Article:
My minister was at church on Sunday, even though she’s supposed to be out on vacation. Most Unitarian Universalist ministers take a break in the summer, and the congregations have guest speakers. But, along with probably every UU minister there is, our minister was back in her church on Sunday because of the shootings at the UU church in Knoxville on the last Sunday in July. The kids in Knoxville were performing the play Annie for their community, and a man walked into the sanctuary with a shotgun and opened fire. He killed two people, wounded others. Here’s an interview with a man who helped stop the gunman that’s definitely worth reading.
Lex always stays with me during church instead of going with the other kids to the children’s classes. He doesn’t do it for any other reason than being genuinely interested in the sermons, whether it’s about Pagan rituals or Buddist principles or social justice. He likes to talk about them with me afterwards, and he always participates by lighting a candle and sharing a joy or a sorrow from his life with the bemused congregation. Still, I was a little bit apprehensive about having him stay with me on Sunday. It’s so hard to let go, to let him go, into this world where shit like that happens in schools and churches and shopping malls. I was glad to have him next to me, though. We had a guest speaker who transformed her original sermon on Lammas into a lovely tribute to the congregation in Tennessee. It was a hopeful talk, and inspiring, but so very sad as well.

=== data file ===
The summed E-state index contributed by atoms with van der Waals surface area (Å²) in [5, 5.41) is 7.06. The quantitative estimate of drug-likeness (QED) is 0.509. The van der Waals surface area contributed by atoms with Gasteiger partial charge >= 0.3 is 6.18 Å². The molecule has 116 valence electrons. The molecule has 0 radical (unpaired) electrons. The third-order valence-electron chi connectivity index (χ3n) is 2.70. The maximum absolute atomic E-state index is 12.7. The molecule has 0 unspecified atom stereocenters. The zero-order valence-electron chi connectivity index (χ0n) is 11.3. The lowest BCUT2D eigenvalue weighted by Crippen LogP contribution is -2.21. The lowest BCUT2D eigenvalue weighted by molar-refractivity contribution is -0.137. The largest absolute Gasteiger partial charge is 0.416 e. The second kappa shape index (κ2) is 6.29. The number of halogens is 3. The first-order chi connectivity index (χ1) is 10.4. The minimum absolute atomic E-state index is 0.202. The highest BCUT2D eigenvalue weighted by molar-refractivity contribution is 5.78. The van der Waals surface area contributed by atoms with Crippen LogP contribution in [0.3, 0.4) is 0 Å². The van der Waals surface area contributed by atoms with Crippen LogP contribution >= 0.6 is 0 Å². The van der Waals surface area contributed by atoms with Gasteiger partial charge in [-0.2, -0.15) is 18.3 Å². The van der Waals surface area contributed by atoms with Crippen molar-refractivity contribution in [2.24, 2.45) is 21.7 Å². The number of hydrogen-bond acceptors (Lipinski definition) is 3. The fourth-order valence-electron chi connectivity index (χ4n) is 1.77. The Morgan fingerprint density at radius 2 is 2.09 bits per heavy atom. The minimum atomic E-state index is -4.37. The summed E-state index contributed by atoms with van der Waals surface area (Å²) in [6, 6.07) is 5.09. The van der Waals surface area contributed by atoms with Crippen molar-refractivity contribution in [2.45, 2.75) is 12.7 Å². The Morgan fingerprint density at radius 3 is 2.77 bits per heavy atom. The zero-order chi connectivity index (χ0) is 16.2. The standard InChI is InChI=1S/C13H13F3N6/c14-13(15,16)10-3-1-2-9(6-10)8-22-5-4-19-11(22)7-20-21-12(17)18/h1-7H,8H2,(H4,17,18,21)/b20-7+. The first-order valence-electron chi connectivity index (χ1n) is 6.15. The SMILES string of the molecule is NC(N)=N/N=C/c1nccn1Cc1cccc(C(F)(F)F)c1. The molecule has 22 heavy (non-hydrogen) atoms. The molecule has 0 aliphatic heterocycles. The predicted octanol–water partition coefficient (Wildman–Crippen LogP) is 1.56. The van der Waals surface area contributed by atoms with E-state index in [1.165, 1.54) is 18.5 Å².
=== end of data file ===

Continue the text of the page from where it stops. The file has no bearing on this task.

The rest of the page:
Probably all the UU churches in the world found a few minutes on Sunday to sing Tomorrow from Annie. The day after the shootings when everyone was gathered together, the children sang that song as a way to find some closure to this terrifying event they’d experienced. They’d worked for such a long time, practicing for their play, and they never got to finish it. You know how important that is to kids, especially when everything else is turned upside down. So they chose that song to give to their community. And, oy, did Lex and I ever cry and choke our way through it. We sang, though. Afterward, he looked at me, crying and gave me a long hug, and once again I was reminded how having children is really like having your heart walk around outside your body.